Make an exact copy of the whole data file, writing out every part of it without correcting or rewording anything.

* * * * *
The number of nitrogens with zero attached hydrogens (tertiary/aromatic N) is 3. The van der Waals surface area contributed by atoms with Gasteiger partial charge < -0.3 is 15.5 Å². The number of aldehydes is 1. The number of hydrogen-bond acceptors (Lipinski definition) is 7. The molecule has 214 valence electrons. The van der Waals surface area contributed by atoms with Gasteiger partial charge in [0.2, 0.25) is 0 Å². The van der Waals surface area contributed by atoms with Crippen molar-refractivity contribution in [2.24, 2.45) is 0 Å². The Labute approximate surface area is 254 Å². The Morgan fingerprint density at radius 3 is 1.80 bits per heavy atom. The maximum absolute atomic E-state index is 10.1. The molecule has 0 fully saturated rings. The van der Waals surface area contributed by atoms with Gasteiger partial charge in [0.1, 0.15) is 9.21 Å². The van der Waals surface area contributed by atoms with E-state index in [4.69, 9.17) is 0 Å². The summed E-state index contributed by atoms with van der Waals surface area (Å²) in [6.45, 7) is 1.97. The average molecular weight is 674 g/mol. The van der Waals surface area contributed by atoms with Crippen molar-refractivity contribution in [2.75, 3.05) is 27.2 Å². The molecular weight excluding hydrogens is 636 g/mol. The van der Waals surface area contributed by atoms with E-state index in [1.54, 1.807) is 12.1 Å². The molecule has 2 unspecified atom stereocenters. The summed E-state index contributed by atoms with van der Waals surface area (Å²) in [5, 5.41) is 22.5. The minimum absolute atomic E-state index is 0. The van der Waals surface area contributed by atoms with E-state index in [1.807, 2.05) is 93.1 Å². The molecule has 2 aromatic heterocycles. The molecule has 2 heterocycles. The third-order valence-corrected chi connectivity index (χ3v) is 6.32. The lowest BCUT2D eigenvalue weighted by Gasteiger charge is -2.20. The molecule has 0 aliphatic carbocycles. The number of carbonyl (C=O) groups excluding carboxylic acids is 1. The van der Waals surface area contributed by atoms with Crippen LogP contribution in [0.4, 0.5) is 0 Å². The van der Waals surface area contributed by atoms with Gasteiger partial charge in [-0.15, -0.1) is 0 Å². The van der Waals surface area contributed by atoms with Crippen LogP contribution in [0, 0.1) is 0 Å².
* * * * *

The number of nitrogens with zero attached hydrogens (tertiary/aromatic N) is 3. The van der Waals surface area contributed by atoms with Gasteiger partial charge < -0.3 is 15.5 Å². The number of aldehydes is 1. The number of hydrogen-bond acceptors (Lipinski definition) is 7. The molecule has 214 valence electrons. The van der Waals surface area contributed by atoms with Gasteiger partial charge in [0.2, 0.25) is 0 Å². The van der Waals surface area contributed by atoms with Crippen molar-refractivity contribution in [2.24, 2.45) is 0 Å². The Labute approximate surface area is 254 Å². The Morgan fingerprint density at radius 3 is 1.80 bits per heavy atom. The maximum absolute atomic E-state index is 10.1. The molecule has 0 fully saturated rings. The van der Waals surface area contributed by atoms with Gasteiger partial charge in [0.1, 0.15) is 9.21 Å². The van der Waals surface area contributed by atoms with E-state index in [4.69, 9.17) is 0 Å². The summed E-state index contributed by atoms with van der Waals surface area (Å²) in [6.45, 7) is 1.97. The average molecular weight is 674 g/mol. The van der Waals surface area contributed by atoms with Crippen molar-refractivity contribution in [2.75, 3.05) is 27.2 Å². The molecular weight excluding hydrogens is 636 g/mol. The van der Waals surface area contributed by atoms with E-state index in [1.54, 1.807) is 12.1 Å². The molecule has 2 unspecified atom stereocenters. The summed E-state index contributed by atoms with van der Waals surface area (Å²) in [5, 5.41) is 22.5. The minimum absolute atomic E-state index is 0. The van der Waals surface area contributed by atoms with E-state index in [1.807, 2.05) is 93.1 Å². The molecule has 2 aromatic heterocycles. The molecule has 2 heterocycles. The third-order valence-corrected chi connectivity index (χ3v) is 6.32. The lowest BCUT2D eigenvalue weighted by Gasteiger charge is -2.20. The molecule has 0 aliphatic carbocycles. The number of carbonyl (C=O) groups excluding carboxylic acids is 1. The van der Waals surface area contributed by atoms with Crippen LogP contribution in [0.4, 0.5) is 0 Å². The van der Waals surface area contributed by atoms with Gasteiger partial charge in [-0.15, -0.1) is 0 Å². The van der Waals surface area contributed by atoms with Crippen LogP contribution in [0, 0.1) is 0 Å².